From TREC to Watson: is open domain question answering a solved problem?


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Invited talk at KEPT 2011, Cluj-Napoca, Romania discussing the current state-of-the-art in question answering.

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From TREC to Watson: is open domain question answering a solved problem?

  1. 1. ConstantinOrasan<br />Research Group in Computational Linguistics,<br />University of Wolverhampton, UK<br /><br />From TREC to Watson: is open domain question answering a solved problem?<br />
  2. 2. Structure of the talk<br />4 July 2011<br />Constantin Orasan - KEPT 2011<br />Brief introduction to QA<br />Video 1: Where are we now – IBM Watson<br />The structure of a QA system<br />Video 2: Watson vs. humans<br />Overview of Watson<br />QA from the point of view of users/companies<br />Conclusions <br />
  3. 3. Information overload<br />4 July 2011<br />Constantin Orasan - KEPT 2011<br />“Getting information off the Internet is like taking a drink from a fire hydrant”<br />Mitchell Kapor<br />
  4. 4. What is question answering?<br />4 July 2011<br />Constantin Orasan - KEPT 2011<br />A way to address the problem of information overload<br />Question answering aims at identifying the answer to a question posed in natural languagein a large collection of documents<br />The information provided by QA is more focused than information retrieval<br />The output can be the exact answer or a text snippet which contains the answer<br />The domain took off as a result of the introduction of QA track in TREC, whilst cross-lingual QA as a result of CLEF<br />
  5. 5. Types of QA systems<br />4 July 2011<br />Constantin Orasan - KEPT 2011<br /><ul><li>open-domain QA systems: can answer any question from any collection</li></ul>+ can potentially answer any question<br />- very low accuracy (especially in cross-lingual settings)<br /><ul><li>canned QA systems: rely on a very large repository of questions for which the answer is known</li></ul>+ very little language processing necessary<br />- limited to the answers in the database<br /><ul><li>closed-domain QA systems: are built for very specific domains and exploit expert knowledge in them</li></ul>+ very high accuracy<br />- can require extensive language processing and limited to one domain<br />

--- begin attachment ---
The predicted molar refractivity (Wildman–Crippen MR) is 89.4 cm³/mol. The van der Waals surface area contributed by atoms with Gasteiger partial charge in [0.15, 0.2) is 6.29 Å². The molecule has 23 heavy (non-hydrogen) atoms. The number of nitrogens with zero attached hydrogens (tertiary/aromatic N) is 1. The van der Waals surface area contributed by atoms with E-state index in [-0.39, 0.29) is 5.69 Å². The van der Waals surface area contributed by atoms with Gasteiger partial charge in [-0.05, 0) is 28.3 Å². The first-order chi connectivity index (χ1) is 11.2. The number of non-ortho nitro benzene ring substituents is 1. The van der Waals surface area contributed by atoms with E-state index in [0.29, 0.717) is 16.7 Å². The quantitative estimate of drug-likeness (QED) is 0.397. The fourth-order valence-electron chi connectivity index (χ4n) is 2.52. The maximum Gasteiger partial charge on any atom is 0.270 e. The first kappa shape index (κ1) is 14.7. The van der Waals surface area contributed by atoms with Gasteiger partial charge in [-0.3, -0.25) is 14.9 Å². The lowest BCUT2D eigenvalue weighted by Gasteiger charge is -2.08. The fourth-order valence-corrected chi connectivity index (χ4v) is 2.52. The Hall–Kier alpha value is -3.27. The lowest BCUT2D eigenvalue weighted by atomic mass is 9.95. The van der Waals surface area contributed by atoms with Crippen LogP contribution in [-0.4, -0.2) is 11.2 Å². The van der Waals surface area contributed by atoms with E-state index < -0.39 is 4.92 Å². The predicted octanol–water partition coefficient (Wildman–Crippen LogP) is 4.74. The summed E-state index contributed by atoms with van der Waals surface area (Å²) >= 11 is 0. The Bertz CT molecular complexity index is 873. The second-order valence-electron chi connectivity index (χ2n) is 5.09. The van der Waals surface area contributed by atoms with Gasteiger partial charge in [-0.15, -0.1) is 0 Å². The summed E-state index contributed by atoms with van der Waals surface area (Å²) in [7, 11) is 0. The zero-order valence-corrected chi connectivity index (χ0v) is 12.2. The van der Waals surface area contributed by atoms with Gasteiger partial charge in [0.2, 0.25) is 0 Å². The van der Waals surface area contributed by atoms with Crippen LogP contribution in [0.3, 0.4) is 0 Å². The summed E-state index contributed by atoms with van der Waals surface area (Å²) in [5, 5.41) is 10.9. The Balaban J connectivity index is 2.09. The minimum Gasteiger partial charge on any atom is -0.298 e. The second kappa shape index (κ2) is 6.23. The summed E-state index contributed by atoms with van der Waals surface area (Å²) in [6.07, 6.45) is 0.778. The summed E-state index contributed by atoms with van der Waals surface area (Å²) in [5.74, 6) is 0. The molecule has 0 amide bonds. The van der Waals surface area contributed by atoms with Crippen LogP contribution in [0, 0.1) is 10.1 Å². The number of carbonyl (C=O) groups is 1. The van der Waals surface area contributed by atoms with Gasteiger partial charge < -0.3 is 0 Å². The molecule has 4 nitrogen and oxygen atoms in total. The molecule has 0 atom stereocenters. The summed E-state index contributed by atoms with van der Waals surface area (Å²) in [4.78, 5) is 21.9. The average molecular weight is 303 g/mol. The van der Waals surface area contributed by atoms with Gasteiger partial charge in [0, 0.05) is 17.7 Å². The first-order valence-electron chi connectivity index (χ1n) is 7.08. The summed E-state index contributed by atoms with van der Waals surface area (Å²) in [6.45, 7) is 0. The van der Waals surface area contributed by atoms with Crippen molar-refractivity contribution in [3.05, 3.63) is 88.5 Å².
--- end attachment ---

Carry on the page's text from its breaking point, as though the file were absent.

6. 6. Evolution of QA domain<br />4 July 2011<br />Constantin Orasan - KEPT 2011<br />Early QA systems <br />date as back as 1960s and were mainly front ends to databases<br />had limited usability <br />Open-domain QA <br />emerged as a result of the increasing amount of data available<br />to answer a question need to find and extract the answer<br />developed last 1990s as a result of the QA track at Text REtrieval Conferences<br />emphasis on factoid questions, but other types of questions were also explored<br />CLEF competitions have encouraged development of cross-lingual systems.<br />
  7. 7. Where are we now?<br />4 July 2011<br />Constantin Orasan - KEPT 2011<br />IBM and the Jeopardy Challenge<br />Jeopardy! is an American quiz show where participants are given clues and need to guess the question (e.g. if the clue is The Father of Our Country; he didn't really chop down a cherry tree the contestant would respond Who is George Washington?)<br />Watson is a QA system developed by IBM<br /><br />
  8. 8. Structure of an open domain QA system<br />4 July 2011<br />Constantin Orasan - KEPT 2011<br />A typical open domain QA system consists of:<br />Question processor<br />Document processor<br />Answer extractor (and validation)<br />Can have components for cross-lingual processing<br />Has access to several external resources<br />
  9. 9. Question processor<br />4 July 2011<br />Constantin Orasan - KEPT 2011<br />Produces an interpretation of the question<br />Determines the Question Type (e.g. factoid, definition, procedure, etc.)<br />Determines the Expected Answer Type (EAT)<br />On the basis of the question it produces a query<br />Determines syntactic and semantic relations between the words from the questions<br />Expands the query with synonyms<br />May perform translation of the keywords in the query in the case of cross-lingual QA<br />
  10. 10. Expected answer type calculation<br />4 July 2011<br />Constantin Orasan - KEPT 2011<br />Relies on the existence of an answer type taxonomy<br />This taxonomy can be made open-domain by linking to general ontologies such as WordNet<br />The EAT can be determined using rule-based as well as machine learning approaches<br />Who is the president of Romania?<br />Where is Paris?<br />Knowledge of domain can greatly improve the identification of EAT and help deal with ambiguities<br />
  11. 11. Query formulation<br />4 July 2011<br />Constantin Orasan - KEPT 2011<br />Produces a query from the question<br />As a list of keywords<br />As a list of phrases<br />Identifies entities present in the question<br />Produce variants of the query by introducing morphological, lexical and semantic variations<br />Domain knowledge is <br />very important for identification of entities and generation of valid variations and<br />vital in cross-lingual scenarios<br />
  12. 12. Document processing<br />4 July 2011<br />Constantin Orasan - KEPT 2011<br />Uses the query produced in the previous step to retrieve paragraphs which may contain the answer<br />It is largely domain independent as it relies on text retrieval engines<br />Ranks results, but this is largely independent of the QA task<br />For limited collections of texts it is possible to enrich the index with various linguistic information which can help further processing<br />When the domain is known, characteristics of the input files can improve the retrieval (e.g. presence of metadata)<br />